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Chapter 32:

An American empire is in the Divine decrees—Hillsbo-rough's Administration of the Colonies continued.

February—March, 1768.

the day after the Circular was adopted, the
Chap. XXXII.} 1768. Feb.
Board of Commissioners of the Revenue met at Boston, and with the utmost secrecy, addressed to their superiors in England a memorial which, in connection with the reports of Bernard, was designed to effect a fatal change in the policy of England. Expressing apprehensions for their own safety, they complained against the American Press, especially against the seeming moderation, parade of learning, and most mischievous tendency of the Farmer's Letters; against New England Town Meetings, ‘in which,’ they said, ‘the lowest mechanics discussed the most important points of government with the utmost freedom;’ against Rhode Island, as if it had even proposed to stop the Revenue money; against Massachusetts, for having invited every Province to discountenance the consumption of British manufactures. ‘We have every reason,’ they added, ‘to expect that we shall find it impracticable to enforce the execution of the Revenue Laws, until the hand of Government is properly [129] strengthened. At present there is not a ship
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of war in the Province, nor a company of soldiers, nearer than New-York.’1

The alternative was thus presented to the Ministry and the King. On the one side Massachusetts asked relief from taxation without representation, and invited the several Colonies to unite in the petition; the Crown officers, on the other, sent their memorial for a fleet and regiments.

But what could an armed force find to do? The system of opposition was passive. The House left no doubt of its purpose not to arrest the execution of any law; and, on the twenty-sixth of February, by a vote of eighty-one to the one vote of Timothy Ruggles, discouraged the use of superfluities, and gave a preference to American manufactures in Resolves,2 which, said Bernard, ‘were so decently and cautiously worded, that at another time they would scarcely have given offence.’3 Could an army compel a colonist to buy a new coat instead of continuing to wear an old one? or force the consumption of tea? or compel any one to purchase what he was resolved to do without? Every one in England, Grafton, North, even Hillsborough, professed to disapprove of Townshend's Revenue Act. Why will they not quiet America by its revocation? Sending regiments into Boston will be a summons for America to make the last appeal. [130]

Grenville and his friends4 insisted on declaring

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meetings and associations like those of Boston illegal and punishable; and advised some immediate chastisement. ‘I wish,’ said he, ‘every American in the world could hear me. I gave the Americans bounties on their whale fishery, thinking they would obey the Acts of Parliament;’ and he now spoke for a prohibition of their fisheries.5 Some of the Ministry went far beyond him, and were ready to proceed against Massachusetts with immediate and extreme severity.6 When America was mentioned, nothing could be heard but the bitterest invectives of its enemies. That it must submit, no one questioned.

While Hillsborough was writing7 encomiums on Bernard, praising his own ‘justice and lenity,’ and lauding the King as the tender and affectionate father of all his subjects, the superior discernment of Choiseul was aware of the importance of the rising controversy; and that he might unbosom his thoughts with freedom, he appointed to the place of ambassador in England his own most confidential friend, the Count du Chatelet,8 son of the celebrated woman with whom Voltaire had been intimately connected. The new diplomatist was a person of quick perceptions, daring courage as a statesman, and perfect knowledge of the world; and he was, also, deeply imbued with the liberal principles of the French philosophy of his age. [131]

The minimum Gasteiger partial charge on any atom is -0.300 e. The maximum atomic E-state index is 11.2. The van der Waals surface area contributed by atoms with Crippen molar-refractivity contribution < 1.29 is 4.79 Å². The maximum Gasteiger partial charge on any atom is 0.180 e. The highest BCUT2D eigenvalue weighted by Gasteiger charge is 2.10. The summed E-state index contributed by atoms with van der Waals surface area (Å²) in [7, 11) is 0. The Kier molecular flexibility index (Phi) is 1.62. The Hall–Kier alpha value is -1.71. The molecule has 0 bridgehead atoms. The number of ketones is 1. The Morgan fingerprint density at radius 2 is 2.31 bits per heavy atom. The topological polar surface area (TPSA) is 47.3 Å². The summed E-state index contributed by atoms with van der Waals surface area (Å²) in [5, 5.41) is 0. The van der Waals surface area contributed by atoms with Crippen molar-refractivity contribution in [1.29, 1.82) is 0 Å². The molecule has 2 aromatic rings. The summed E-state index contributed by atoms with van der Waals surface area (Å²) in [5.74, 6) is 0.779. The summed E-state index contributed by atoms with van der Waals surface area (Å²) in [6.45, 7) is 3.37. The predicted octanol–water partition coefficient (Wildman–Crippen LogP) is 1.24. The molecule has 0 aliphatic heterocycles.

The difficulty respecting taxation was heightened

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by personal contentions, which exasperated members of the Legislature of Massachusetts. The House9 discovered that their leaving the Crown officers out of the Council had been misrepresented by Bernard to Shelburne; and in the most temperate language they wisely suggested the recall of the Governor,10 of whose accusatory letters they requested copies.11 ‘It is not in the power of these people to move my temper,’ wrote Bernard.12 The indignation of Otis rose almost to a frenzy; a paper in the Boston Gazette, bearing the marks of his excited mind,13 exposed ‘the obstinate malice, diabolical thirst for mischief, effrontery, guileful treachery, and wickedness’ of Bernard. The Governor called on the House to order a prosecution of the printers. ‘The
Liberty of the Press,’ they answered,14 ‘is the great bulwark of freedom.’ On occasion of proroguing the Legislature, Bernard15 chid in public its leading Members. ‘There are men,’ said he, ‘to whose importance everlasting contention is necessary. Time will soon pull the masks off those false patriots, who are sacrificing their country to the gratification of [132] their own passions. I shall defend this injured coun-
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try from the evils which threaten it, arising from the machinations of a few, very few, discontented men.’ ‘The flagitious libel,’16 he wrote home, ‘blasphemes Kingly government itself.’ But it was only a coarse sketch of his own bad qualities. ‘I told the Grand Jury,’ said Hutchinson, ‘almost in plain words, that they might depend on being damned,17 if they did not find against the paper, as containing High Treason.’ The Jury refused. ‘Oaths and the laws have lost their force,’18 wrote Hutchinson; while the people were overjoyed,19 and ‘the honest and independent Grand Jurors’ became the favorite toast of the Sons of Liberty.